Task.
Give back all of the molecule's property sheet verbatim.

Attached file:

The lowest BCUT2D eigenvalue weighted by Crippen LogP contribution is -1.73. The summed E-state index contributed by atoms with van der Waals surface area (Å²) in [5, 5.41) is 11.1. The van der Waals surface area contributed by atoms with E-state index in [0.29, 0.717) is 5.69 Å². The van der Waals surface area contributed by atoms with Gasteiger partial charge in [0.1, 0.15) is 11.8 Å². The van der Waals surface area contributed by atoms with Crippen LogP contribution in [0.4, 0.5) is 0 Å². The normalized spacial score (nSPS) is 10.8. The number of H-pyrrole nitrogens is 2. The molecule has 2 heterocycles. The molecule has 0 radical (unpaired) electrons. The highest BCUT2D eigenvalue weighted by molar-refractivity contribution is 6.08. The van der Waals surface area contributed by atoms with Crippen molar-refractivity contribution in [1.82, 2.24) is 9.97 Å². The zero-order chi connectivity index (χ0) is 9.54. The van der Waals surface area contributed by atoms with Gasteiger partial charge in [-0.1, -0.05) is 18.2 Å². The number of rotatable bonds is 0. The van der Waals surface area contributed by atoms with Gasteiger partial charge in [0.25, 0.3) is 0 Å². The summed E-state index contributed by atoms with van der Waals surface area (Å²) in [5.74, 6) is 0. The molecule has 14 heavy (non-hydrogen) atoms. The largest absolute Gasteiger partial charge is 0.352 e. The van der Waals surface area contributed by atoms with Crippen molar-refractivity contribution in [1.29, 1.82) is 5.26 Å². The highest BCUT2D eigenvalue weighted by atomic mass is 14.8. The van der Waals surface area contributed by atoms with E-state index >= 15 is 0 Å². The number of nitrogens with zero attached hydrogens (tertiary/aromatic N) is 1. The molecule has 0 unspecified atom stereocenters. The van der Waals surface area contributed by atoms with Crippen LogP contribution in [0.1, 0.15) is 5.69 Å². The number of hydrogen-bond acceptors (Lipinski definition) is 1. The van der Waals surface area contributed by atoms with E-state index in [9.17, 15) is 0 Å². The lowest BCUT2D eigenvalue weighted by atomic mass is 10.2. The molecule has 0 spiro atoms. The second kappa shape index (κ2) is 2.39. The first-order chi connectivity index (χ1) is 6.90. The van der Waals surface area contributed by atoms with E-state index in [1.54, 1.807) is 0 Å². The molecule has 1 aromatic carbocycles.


The lowest BCUT2D eigenvalue weighted by Crippen LogP contribution is -1.73. The summed E-state index contributed by atoms with van der Waals surface area (Å²) in [5, 5.41) is 11.1. The van der Waals surface area contributed by atoms with E-state index in [0.29, 0.717) is 5.69 Å². The van der Waals surface area contributed by atoms with Gasteiger partial charge in [0.1, 0.15) is 11.8 Å². The van der Waals surface area contributed by atoms with Crippen LogP contribution in [0.4, 0.5) is 0 Å². The normalized spacial score (nSPS) is 10.8. The number of H-pyrrole nitrogens is 2. The molecule has 2 heterocycles. The molecule has 0 radical (unpaired) electrons. The highest BCUT2D eigenvalue weighted by molar-refractivity contribution is 6.08. The van der Waals surface area contributed by atoms with Crippen molar-refractivity contribution in [1.82, 2.24) is 9.97 Å². The zero-order chi connectivity index (χ0) is 9.54. The van der Waals surface area contributed by atoms with Gasteiger partial charge in [-0.1, -0.05) is 18.2 Å². The number of rotatable bonds is 0. The van der Waals surface area contributed by atoms with Gasteiger partial charge in [0.25, 0.3) is 0 Å². The summed E-state index contributed by atoms with van der Waals surface area (Å²) in [5.74, 6) is 0. The molecule has 14 heavy (non-hydrogen) atoms. The largest absolute Gasteiger partial charge is 0.352 e. The van der Waals surface area contributed by atoms with Crippen molar-refractivity contribution in [1.29, 1.82) is 5.26 Å². The highest BCUT2D eigenvalue weighted by atomic mass is 14.8. The van der Waals surface area contributed by atoms with E-state index >= 15 is 0 Å². The number of nitrogens with zero attached hydrogens (tertiary/aromatic N) is 1. The molecule has 0 unspecified atom stereocenters. The van der Waals surface area contributed by atoms with Crippen LogP contribution in [0.1, 0.15) is 5.69 Å². The number of hydrogen-bond acceptors (Lipinski definition) is 1. The van der Waals surface area contributed by atoms with E-state index in [9.17, 15) is 0 Å². The lowest BCUT2D eigenvalue weighted by atomic mass is 10.2. The molecule has 0 spiro atoms. The second kappa shape index (κ2) is 2.39. The first-order chi connectivity index (χ1) is 6.90. The van der Waals surface area contributed by atoms with E-state index in [1.54, 1.807) is 0 Å². The molecule has 1 aromatic carbocycles.